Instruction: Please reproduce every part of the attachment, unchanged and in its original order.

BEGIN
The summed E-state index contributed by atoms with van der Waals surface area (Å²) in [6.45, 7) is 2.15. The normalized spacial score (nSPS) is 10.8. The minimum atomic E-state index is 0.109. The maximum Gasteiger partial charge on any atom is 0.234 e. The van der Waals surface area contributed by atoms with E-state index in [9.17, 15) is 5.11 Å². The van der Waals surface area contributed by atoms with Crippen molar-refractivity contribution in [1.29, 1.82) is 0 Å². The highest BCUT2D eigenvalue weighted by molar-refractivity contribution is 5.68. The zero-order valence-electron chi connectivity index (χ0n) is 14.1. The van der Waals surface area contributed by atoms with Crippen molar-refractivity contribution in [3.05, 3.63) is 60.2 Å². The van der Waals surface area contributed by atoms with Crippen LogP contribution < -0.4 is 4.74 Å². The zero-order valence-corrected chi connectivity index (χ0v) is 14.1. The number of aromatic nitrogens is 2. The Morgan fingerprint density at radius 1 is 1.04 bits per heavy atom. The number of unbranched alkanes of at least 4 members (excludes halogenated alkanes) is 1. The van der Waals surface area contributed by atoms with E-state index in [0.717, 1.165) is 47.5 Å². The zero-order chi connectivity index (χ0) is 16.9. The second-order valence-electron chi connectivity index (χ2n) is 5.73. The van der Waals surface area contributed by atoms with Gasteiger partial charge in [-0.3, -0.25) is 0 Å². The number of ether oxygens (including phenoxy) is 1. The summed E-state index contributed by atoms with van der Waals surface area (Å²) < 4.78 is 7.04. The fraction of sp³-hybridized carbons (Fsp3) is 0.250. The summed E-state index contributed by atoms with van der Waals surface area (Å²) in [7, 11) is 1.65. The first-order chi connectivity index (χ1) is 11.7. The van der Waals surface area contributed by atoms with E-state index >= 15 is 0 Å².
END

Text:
The summed E-state index contributed by atoms with van der Waals surface area (Å²) in [6.45, 7) is 2.15. The normalized spacial score (nSPS) is 10.8. The minimum atomic E-state index is 0.109. The maximum Gasteiger partial charge on any atom is 0.234 e. The van der Waals surface area contributed by atoms with E-state index in [9.17, 15) is 5.11 Å². The van der Waals surface area contributed by atoms with Crippen molar-refractivity contribution in [1.29, 1.82) is 0 Å². The highest BCUT2D eigenvalue weighted by molar-refractivity contribution is 5.68. The zero-order valence-electron chi connectivity index (χ0n) is 14.1. The van der Waals surface area contributed by atoms with Crippen molar-refractivity contribution in [3.05, 3.63) is 60.2 Å². The van der Waals surface area contributed by atoms with Crippen LogP contribution < -0.4 is 4.74 Å². The zero-order valence-corrected chi connectivity index (χ0v) is 14.1. The number of aromatic nitrogens is 2. The Morgan fingerprint density at radius 1 is 1.04 bits per heavy atom. The number of unbranched alkanes of at least 4 members (excludes halogenated alkanes) is 1. The van der Waals surface area contributed by atoms with E-state index in [0.717, 1.165) is 47.5 Å². The zero-order chi connectivity index (χ0) is 16.9. The second-order valence-electron chi connectivity index (χ2n) is 5.73. The van der Waals surface area contributed by atoms with Gasteiger partial charge in [-0.3, -0.25) is 0 Å². The number of ether oxygens (including phenoxy) is 1. The summed E-state index contributed by atoms with van der Waals surface area (Å²) < 4.78 is 7.04. The fraction of sp³-hybridized carbons (Fsp3) is 0.250. The summed E-state index contributed by atoms with van der Waals surface area (Å²) in [7, 11) is 1.65. The first-order chi connectivity index (χ1) is 11.7. The van der Waals surface area contributed by atoms with E-state index >= 15 is 0 Å².